House Prices in Switzerland

“House prices are high, but it’s too early to call it a bubble,” according to an IMF study on the Swiss Housing Market: What are the risks? It says that “real house prices are high, and at an all-time high for owner-occupied apartments. Prices have been on an increasing trend since the late 1990s and the average price for a single family home has increased by about 49 percent. Prices for owner occupied apartments have increased even more (72 percent) and in the last four years the annualized price increase (5 1/2 percent) substantially exceed nominal GDP growth. When deflating house prices by the CPI, owner-occupied apartment prices are slightly above the peak of the boom-bust period in the late 80s to early 90s. Single family home prices are still below the peak, but still high by historic standards. Residential house price increases are especially pronounced in certain segments and region. Turning to regional patterns, Geneva stands out with price increases far exceeding the other regions in both the single family home and the owner occupied segments. It is also important to note that the price increases started from already high price levels.”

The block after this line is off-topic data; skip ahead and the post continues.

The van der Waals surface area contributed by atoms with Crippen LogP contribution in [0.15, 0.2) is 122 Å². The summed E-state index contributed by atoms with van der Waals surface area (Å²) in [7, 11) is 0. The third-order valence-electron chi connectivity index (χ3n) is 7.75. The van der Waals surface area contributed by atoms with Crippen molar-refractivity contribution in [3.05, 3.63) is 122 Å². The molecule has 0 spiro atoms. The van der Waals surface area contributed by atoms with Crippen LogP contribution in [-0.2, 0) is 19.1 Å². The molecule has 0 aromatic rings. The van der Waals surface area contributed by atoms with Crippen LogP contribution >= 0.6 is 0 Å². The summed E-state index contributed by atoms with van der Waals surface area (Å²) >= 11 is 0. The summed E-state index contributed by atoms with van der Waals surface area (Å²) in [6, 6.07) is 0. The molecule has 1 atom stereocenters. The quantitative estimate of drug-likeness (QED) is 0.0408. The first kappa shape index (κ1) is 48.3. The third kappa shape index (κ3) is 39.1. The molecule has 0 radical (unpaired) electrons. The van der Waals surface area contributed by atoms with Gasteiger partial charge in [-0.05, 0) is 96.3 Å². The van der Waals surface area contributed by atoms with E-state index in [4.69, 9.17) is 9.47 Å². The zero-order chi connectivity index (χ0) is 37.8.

However, “current prices look less elevated when compared to income and rents. Following the
boom in the late 80s housing prices fell dramatically and their subsequent growth remained
subdued relative to growth in rents and in GDP per capita until the late 2000s, when housing price growth accelerated. While these ratios are still well below the levels reached at the peak of the previous boom, the ratio of price to rents for owner occupied apartments is already 15 percent above its long-term average.”

Posted by at 2:47 PM

Labels: Global Housing Watch


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